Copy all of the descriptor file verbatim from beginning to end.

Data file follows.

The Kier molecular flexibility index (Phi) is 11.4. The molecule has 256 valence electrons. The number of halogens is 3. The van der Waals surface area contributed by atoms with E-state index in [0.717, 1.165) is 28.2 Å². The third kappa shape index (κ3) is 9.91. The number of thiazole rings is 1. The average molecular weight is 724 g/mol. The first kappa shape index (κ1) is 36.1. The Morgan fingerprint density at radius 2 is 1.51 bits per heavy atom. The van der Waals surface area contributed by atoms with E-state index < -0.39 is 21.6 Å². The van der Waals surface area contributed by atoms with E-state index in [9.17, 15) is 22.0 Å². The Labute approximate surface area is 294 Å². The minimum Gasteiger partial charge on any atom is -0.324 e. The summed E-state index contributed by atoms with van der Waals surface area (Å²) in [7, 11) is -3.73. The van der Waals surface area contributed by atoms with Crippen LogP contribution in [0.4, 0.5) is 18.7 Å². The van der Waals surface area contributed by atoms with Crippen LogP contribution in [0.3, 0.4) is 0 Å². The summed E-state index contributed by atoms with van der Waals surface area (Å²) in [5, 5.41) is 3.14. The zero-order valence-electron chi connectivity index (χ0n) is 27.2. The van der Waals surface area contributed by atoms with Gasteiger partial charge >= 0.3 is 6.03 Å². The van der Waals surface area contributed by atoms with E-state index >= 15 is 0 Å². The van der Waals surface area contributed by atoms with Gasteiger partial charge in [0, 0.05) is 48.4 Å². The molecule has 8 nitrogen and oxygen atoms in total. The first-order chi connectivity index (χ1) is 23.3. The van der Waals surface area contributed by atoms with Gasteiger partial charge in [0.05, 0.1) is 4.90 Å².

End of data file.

The Kier molecular flexibility index (Phi) is 11.4. The molecule has 256 valence electrons. The number of halogens is 3. The van der Waals surface area contributed by atoms with E-state index in [0.717, 1.165) is 28.2 Å². The third kappa shape index (κ3) is 9.91. The number of thiazole rings is 1. The average molecular weight is 724 g/mol. The first kappa shape index (κ1) is 36.1. The Morgan fingerprint density at radius 2 is 1.51 bits per heavy atom. The van der Waals surface area contributed by atoms with E-state index < -0.39 is 21.6 Å². The van der Waals surface area contributed by atoms with E-state index in [9.17, 15) is 22.0 Å². The Labute approximate surface area is 294 Å². The minimum Gasteiger partial charge on any atom is -0.324 e. The summed E-state index contributed by atoms with van der Waals surface area (Å²) in [7, 11) is -3.73. The van der Waals surface area contributed by atoms with Crippen LogP contribution in [0.4, 0.5) is 18.7 Å². The van der Waals surface area contributed by atoms with Crippen LogP contribution in [0.3, 0.4) is 0 Å². The summed E-state index contributed by atoms with van der Waals surface area (Å²) in [5, 5.41) is 3.14. The zero-order valence-electron chi connectivity index (χ0n) is 27.2. The van der Waals surface area contributed by atoms with Gasteiger partial charge >= 0.3 is 6.03 Å². The van der Waals surface area contributed by atoms with E-state index >= 15 is 0 Å². The van der Waals surface area contributed by atoms with Gasteiger partial charge in [0, 0.05) is 48.4 Å². The molecule has 8 nitrogen and oxygen atoms in total. The first-order chi connectivity index (χ1) is 23.3. The van der Waals surface area contributed by atoms with Gasteiger partial charge in [0.05, 0.1) is 4.90 Å².